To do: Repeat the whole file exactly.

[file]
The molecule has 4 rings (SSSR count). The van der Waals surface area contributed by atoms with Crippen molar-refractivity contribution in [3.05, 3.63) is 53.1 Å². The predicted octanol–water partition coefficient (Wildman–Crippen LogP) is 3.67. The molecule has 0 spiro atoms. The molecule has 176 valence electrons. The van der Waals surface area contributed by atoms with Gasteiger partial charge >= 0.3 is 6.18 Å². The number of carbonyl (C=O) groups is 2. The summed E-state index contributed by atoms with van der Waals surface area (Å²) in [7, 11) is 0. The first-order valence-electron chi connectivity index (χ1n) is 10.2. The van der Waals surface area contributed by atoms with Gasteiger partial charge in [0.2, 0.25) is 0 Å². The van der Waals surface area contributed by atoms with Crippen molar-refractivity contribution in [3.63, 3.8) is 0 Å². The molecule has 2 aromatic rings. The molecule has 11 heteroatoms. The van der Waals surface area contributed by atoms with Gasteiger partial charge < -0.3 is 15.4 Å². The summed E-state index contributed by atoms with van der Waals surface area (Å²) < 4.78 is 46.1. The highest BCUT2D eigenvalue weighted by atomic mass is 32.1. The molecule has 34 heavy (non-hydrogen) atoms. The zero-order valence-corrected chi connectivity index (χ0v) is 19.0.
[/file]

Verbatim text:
The molecule has 4 rings (SSSR count). The van der Waals surface area contributed by atoms with Crippen molar-refractivity contribution in [3.05, 3.63) is 53.1 Å². The predicted octanol–water partition coefficient (Wildman–Crippen LogP) is 3.67. The molecule has 0 spiro atoms. The molecule has 176 valence electrons. The van der Waals surface area contributed by atoms with Gasteiger partial charge >= 0.3 is 6.18 Å². The number of carbonyl (C=O) groups is 2. The summed E-state index contributed by atoms with van der Waals surface area (Å²) in [7, 11) is 0. The first-order valence-electron chi connectivity index (χ1n) is 10.2. The van der Waals surface area contributed by atoms with Gasteiger partial charge in [0.2, 0.25) is 0 Å². The van der Waals surface area contributed by atoms with Crippen molar-refractivity contribution in [3.63, 3.8) is 0 Å². The molecule has 2 aromatic rings. The molecule has 11 heteroatoms. The van der Waals surface area contributed by atoms with Gasteiger partial charge < -0.3 is 15.4 Å². The summed E-state index contributed by atoms with van der Waals surface area (Å²) < 4.78 is 46.1. The highest BCUT2D eigenvalue weighted by atomic mass is 32.1. The molecule has 34 heavy (non-hydrogen) atoms. The zero-order valence-corrected chi connectivity index (χ0v) is 19.0.